“We tried to start something that in a few years wouldn’t be tossed out,” said Iris Anderson, ’67, organist at Dauphin Way Baptist in Mobile.“We tried to leave a heritage” for generations of future students.
In addition to the mascot, students chose maroon and white for school colors, named the yearbook the Rampage and the school newspaper Jubilee –which tied into the ram theme after a dictionary search proved the Hebrew origin of the word related to the use of a ram’s horn as a trumpet to proclaim the jubilee year. As for the ram, it was an animal mentioned frequently in the Bible.
It was a good choice, said current athletic director and head basketball coach Joe Niland.
“You want a strong mascot, something that shows strength and power. The ram is a durable animal,” he said.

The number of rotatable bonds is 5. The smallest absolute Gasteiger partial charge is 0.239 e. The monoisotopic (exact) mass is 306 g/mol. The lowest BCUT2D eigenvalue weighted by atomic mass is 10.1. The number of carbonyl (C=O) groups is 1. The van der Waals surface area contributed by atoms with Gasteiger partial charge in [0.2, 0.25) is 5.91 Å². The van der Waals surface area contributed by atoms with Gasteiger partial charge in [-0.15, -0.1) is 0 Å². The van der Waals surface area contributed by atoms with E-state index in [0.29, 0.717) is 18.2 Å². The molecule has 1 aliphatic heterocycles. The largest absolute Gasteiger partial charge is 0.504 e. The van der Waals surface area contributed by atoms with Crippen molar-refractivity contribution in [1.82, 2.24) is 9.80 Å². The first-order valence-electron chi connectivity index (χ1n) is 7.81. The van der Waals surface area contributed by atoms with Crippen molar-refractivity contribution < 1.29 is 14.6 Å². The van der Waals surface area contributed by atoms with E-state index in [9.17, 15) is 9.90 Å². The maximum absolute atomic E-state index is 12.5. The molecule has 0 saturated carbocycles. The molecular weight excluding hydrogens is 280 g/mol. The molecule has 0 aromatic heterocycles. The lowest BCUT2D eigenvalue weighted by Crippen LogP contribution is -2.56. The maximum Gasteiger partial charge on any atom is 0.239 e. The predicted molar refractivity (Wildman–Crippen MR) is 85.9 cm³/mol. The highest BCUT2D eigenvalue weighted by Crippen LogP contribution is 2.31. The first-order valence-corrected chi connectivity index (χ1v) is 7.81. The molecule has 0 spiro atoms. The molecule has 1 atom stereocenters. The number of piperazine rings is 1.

I Belong to Mobile College
For more than 20 years, a round metal dog tag has lain in the bottom of a desk drawer in the office of Vicki Burgin, ’04, director of campus operations. She found it in a key drawer when she was working for then-vice president Dr. Leon Pirkle.
It reads: Ramses I Belong to Mobile College
The identification tag belonged to one of four live rams that served as university mascots from 1963 to the late 1970s.
“Our group came up with the idea that if we had a mascot, we needed to see if we could have a live one,” said Tom Holmes, ’67, a member of Alpha Phi Omega service fraternity whose membership included about 63 former or current Boy Scouts. John Dodd, first superintendent of buildings and grounds, had a solution.